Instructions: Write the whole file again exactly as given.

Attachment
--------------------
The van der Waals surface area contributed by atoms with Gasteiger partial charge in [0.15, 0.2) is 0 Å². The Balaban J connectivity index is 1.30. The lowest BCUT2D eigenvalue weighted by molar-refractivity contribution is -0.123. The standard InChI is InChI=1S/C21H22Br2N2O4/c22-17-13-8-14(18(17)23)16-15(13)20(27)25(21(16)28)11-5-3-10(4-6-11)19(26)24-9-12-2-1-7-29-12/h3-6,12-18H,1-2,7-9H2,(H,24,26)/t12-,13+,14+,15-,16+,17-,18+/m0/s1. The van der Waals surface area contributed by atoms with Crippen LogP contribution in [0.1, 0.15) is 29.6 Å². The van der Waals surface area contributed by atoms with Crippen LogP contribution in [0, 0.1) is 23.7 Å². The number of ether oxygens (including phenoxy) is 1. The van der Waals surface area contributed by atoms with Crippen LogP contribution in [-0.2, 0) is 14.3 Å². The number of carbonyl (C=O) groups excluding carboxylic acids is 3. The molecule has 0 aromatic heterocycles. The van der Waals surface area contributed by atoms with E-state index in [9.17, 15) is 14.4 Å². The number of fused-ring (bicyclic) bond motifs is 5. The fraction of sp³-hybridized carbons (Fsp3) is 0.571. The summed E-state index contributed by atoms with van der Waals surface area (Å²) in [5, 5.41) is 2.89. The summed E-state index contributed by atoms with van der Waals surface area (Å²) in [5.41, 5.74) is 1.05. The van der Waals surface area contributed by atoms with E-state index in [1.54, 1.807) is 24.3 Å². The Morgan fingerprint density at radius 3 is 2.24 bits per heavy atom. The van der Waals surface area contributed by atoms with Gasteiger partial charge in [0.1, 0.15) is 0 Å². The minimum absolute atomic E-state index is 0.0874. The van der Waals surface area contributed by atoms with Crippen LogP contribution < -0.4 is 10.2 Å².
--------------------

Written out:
The van der Waals surface area contributed by atoms with Gasteiger partial charge in [0.15, 0.2) is 0 Å². The Balaban J connectivity index is 1.30. The lowest BCUT2D eigenvalue weighted by molar-refractivity contribution is -0.123. The standard InChI is InChI=1S/C21H22Br2N2O4/c22-17-13-8-14(18(17)23)16-15(13)20(27)25(21(16)28)11-5-3-10(4-6-11)19(26)24-9-12-2-1-7-29-12/h3-6,12-18H,1-2,7-9H2,(H,24,26)/t12-,13+,14+,15-,16+,17-,18+/m0/s1. The van der Waals surface area contributed by atoms with Crippen LogP contribution in [0.1, 0.15) is 29.6 Å². The van der Waals surface area contributed by atoms with Crippen LogP contribution in [0, 0.1) is 23.7 Å². The number of ether oxygens (including phenoxy) is 1. The van der Waals surface area contributed by atoms with Crippen LogP contribution in [-0.2, 0) is 14.3 Å². The number of carbonyl (C=O) groups excluding carboxylic acids is 3. The molecule has 0 aromatic heterocycles. The van der Waals surface area contributed by atoms with E-state index in [9.17, 15) is 14.4 Å². The number of fused-ring (bicyclic) bond motifs is 5. The fraction of sp³-hybridized carbons (Fsp3) is 0.571. The summed E-state index contributed by atoms with van der Waals surface area (Å²) in [5, 5.41) is 2.89. The summed E-state index contributed by atoms with van der Waals surface area (Å²) in [5.41, 5.74) is 1.05. The van der Waals surface area contributed by atoms with E-state index in [1.54, 1.807) is 24.3 Å². The Morgan fingerprint density at radius 3 is 2.24 bits per heavy atom. The van der Waals surface area contributed by atoms with Gasteiger partial charge in [0.1, 0.15) is 0 Å². The minimum absolute atomic E-state index is 0.0874. The van der Waals surface area contributed by atoms with Crippen LogP contribution < -0.4 is 10.2 Å².